The eternal struggle of why with how (1/5)

We went on holiday to the Marlborough Sounds for eight days.  It was nice.  Actually, it was really good.  We got up reasonably early one day last week and drove our car down to the Inter-Islander Terminal, handed across our ticket to a man in a booth and parked  in the long lines of other cars, and SUVs and camper vans waiting to board.  As we were arriving the ferry was just coming into Wellington, and Dads piled out of their cars to take pictures and buoy the spirits of fractious children who had already been waiting in parked cars for too long.  Lining up to take a photo myself, and buoy Eleanor’s spirits I began to think about a few things.  The main thing that had been playing on my mind was the conversation I had had with Eleanor when I was giving her a bath the previous night.

Eleanor has a bath each night and likes to use as much soap as possible.  Mainly she likes to use up the soap by chasing it around the water with her hands and telling me that it is slippery rather than in industriously cleaning herself.  The day before we went on holiday Cathy had stuck the last little lozenge of the old soap onto the top of a new block.  Eleanor noticed this.  She noticed that the little soap had once been a big soap.  She asked me, “has the soap died?”

I said no, it hadn’t died, but it had been used up.

Her next question seemed to come out of nowhere,

“Did my grandfather die?”

“My father died a long time ago.”


“He was very sick.”


I didn’t know how to answer this.

Eleanor is at a stage where  she asks why in endless, diminishing circles that tend to make everything meaningless.  She can force even the most willing and engaged adult to capitulate, throw up their hands and say “BECAUSE!” in under a minute.  I give you the following example:

Scene: Daddy is innocently eating a banana in the kitchen.  Eleanor sidles up to Daddy’s leg.

“What are you eating?” she asks.

“A banana.”


“Because it tastes nice.”


“Because it, um, because it’s sweet.”


(struggling slightly) “Because it has sugar in it.”


(struggling desperately) “Because it, ah, it… wants to be eaten?”



Eleanor in her “why?” moods has helped me to understand why the Athenians asked Socrates if he wouldn’t mind killing himself and leaving them all alone.  If she asked me how a banana became sweet I would feel so much more comfortable.  Not that I know the answer to that question off the top of my head, but I feel fairly confident I could find out pretty quickly.  Science tells us.  Why a banana is sweet on the other hand….  Of course, it’s not bananas I’m really worried about, it’s Eleanor’s ability to take me to unexpected places; places that represent some of the most profound head scratchers that have bothered humanity since time immemorial (again, I’m not talking about bananas).  After all, why do people, healthy, decent-enough people, get sick and die long before their time?  It’s not far from the age old dilemma called the problem of evil which theologians have contorted themselves over for centuries.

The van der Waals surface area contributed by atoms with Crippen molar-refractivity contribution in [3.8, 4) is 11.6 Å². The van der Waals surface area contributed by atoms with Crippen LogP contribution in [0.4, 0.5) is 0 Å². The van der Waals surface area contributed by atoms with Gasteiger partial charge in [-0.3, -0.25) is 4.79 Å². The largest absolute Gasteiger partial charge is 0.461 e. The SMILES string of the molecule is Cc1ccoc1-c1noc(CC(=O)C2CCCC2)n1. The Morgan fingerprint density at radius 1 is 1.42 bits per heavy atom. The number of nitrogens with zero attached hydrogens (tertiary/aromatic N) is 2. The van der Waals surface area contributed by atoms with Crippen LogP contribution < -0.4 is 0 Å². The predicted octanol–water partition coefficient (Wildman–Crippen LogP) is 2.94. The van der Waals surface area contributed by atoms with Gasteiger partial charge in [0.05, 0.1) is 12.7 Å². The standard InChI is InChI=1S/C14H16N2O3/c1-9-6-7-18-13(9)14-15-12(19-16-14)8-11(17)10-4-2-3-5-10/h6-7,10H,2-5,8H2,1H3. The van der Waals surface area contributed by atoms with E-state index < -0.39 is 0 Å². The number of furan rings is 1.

So what did I reply when Eleanor asked me why my father  got sick and died a long time ago?

I said, “I don’t know.”

“Did he see a doctor?”


Eleanor, who always gets a lolly when she goes to the doctor, then asked, “Did he get a jelly bean?”


After a little splashing about in the bath Eleanor looked at me and said, “I’m not going to die.”

It clutched at my heart to hear her say that, and to imagine her old, and me not there to hold her.  I gave her a cuddle and said, “no”.

Well, what should you say?  I don’t understand these things.  If you asked me to explain life I would flail around, and point at a diagram of a heart, and quickly run out of ideas, because honestly I can’t even explain a heart.  How it works I could manage with a bit of boning up, but why it beats, and what starts it beating?  Not a chance.  What is the point of that muscle  going on and on with itself until it wears out, or it wears its vessel out?


After the bath it was quite hard to get Eleanor to go to bed.  In the end I had to lie down with her in her bed in the dark.  She wrapped an arm around me and I lay still listening to the sound of her breathing change, feeling the heat of her breath on my cheek, and her little heart pounding against my shoulder.  After a few minutes she stirred and rolled on to her back and said, in a small tired voice, “bye, bye”.  I said bye bye, stood up and slipped out of the room.

A few days before we started our holiday, and the bath described above, I went to see a move called Creation with my mother.  I knew nothing about it, and went mainly because I didn’t want to see the other movies that were playing.  It was about Charles Darwin.  It was very good and I went and got the book that it was based on out of the library.  The book is called Annie’s Box (in England) and Darwin, His Daughter & Human Evolution (in America), and is written by Randall Keynes, a great-great grandson of Darwin.  I also took A.S. Byatt’s Angels and Insects back down off the shelf at home to reread.

I thought it might be time for me to try and figure out, again, some more of the how and why of life.

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I wrote a book called Kaitiaki o te Pō

3 thoughts on “The eternal struggle of why with how (1/5)”

  1. When I spoke to Eleanor on the phone recently she was more interested in Grandma’s boat than any silly old cars.

  2. Parents who allow three year olds to drive cars are probably participating in the survival of the fittest part of natural selection.

    Why stop at five whys? Looking at the example given in the link, it seems like they could have kept asking the question until they got to:

    “Why are we making cars anyway?”

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